Synopses & Reviews
First published in December 1853, Clotel was written amid then unconfirmed rumors that Thomas Jefferson had fathered children with one of his slaves. The story begins with the auction of his mistress, here called Currer, and their two daughters, Clotel and Althesa. The Virginian who buys Clotel falls in love with her, gets her pregnant, seems to promise marriage—then sells her. Escaping from the slave dealer, Clotel returns to Virginia disguised as a white man in order to rescue her daughter, Mary, a slave in her father’s house. A fast-paced and harrowing tale of slavery and freedom, of the hypocrisies of a nation founded on democratic principles, Clotel is more than a sensationalist novel. It is a founding text of the African American novelistic tradition, a brilliantly composed and richly detailed exploration of human relations in a new world in which race is a cultural construct.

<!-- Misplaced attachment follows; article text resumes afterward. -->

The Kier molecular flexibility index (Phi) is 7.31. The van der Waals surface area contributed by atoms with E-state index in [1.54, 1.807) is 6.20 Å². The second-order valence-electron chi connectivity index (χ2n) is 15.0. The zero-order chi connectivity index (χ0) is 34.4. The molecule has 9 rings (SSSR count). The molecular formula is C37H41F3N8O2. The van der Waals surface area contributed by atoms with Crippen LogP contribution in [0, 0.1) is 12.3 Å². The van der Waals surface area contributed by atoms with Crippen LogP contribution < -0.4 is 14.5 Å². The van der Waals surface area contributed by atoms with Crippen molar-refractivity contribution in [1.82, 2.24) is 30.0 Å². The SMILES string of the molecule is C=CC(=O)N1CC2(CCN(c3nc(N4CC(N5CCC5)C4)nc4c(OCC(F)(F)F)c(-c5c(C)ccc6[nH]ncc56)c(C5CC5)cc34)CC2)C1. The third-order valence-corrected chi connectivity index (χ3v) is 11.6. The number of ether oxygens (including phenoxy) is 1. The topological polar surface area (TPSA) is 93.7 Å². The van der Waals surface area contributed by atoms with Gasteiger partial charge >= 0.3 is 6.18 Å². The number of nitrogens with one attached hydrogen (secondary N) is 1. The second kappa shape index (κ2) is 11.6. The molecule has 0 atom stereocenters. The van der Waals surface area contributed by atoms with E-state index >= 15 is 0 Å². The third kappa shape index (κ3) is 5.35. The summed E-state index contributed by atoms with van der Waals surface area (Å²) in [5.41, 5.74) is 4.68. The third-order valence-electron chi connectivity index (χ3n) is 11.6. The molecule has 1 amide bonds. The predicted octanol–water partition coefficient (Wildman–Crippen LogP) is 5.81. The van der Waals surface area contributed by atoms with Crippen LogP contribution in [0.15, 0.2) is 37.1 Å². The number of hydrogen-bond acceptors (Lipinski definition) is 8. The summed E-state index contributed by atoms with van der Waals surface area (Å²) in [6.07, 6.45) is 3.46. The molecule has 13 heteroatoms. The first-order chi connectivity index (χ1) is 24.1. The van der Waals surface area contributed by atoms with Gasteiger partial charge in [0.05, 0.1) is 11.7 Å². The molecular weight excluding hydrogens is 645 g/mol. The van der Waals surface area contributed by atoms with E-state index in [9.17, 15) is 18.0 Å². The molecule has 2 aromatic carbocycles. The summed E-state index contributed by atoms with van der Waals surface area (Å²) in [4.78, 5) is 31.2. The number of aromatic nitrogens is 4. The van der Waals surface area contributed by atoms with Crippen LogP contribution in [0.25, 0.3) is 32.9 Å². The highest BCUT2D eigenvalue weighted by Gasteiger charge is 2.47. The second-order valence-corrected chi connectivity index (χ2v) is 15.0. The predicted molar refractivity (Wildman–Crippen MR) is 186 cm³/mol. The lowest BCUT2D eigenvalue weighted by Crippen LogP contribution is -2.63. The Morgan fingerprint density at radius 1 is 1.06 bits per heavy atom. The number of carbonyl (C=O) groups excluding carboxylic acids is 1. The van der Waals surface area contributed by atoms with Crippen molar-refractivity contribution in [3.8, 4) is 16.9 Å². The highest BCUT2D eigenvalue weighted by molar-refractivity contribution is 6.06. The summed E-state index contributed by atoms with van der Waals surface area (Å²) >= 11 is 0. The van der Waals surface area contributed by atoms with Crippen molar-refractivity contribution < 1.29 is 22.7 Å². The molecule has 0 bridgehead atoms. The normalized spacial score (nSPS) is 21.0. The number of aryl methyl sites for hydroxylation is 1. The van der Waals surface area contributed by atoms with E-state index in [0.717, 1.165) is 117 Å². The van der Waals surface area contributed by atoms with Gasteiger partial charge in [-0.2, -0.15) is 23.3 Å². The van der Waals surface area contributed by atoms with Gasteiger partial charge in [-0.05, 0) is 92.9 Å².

- First time in Penguin Classics
- Published in time for African-American History Month
- Includes appendices that show the different endings Brown created for the various later versions of Clotel, along with the author's narrative of his "Life and Escape," Introduction, suggested readings, and comprehensive explanatory notes
About the Author
William Wells Brown (1814–1884) was born a slave, escaped to the North and then to England, and became one of the most prominent abolitionists of his time. During his prolific literary career, Brown was a pioneer in several different genres, including travel writing, fiction, and drama.
M. Giulia Fabi is the author of Passing and the Rise of the African American Novel. She teaches American literature at the University of Ferrara, Italy.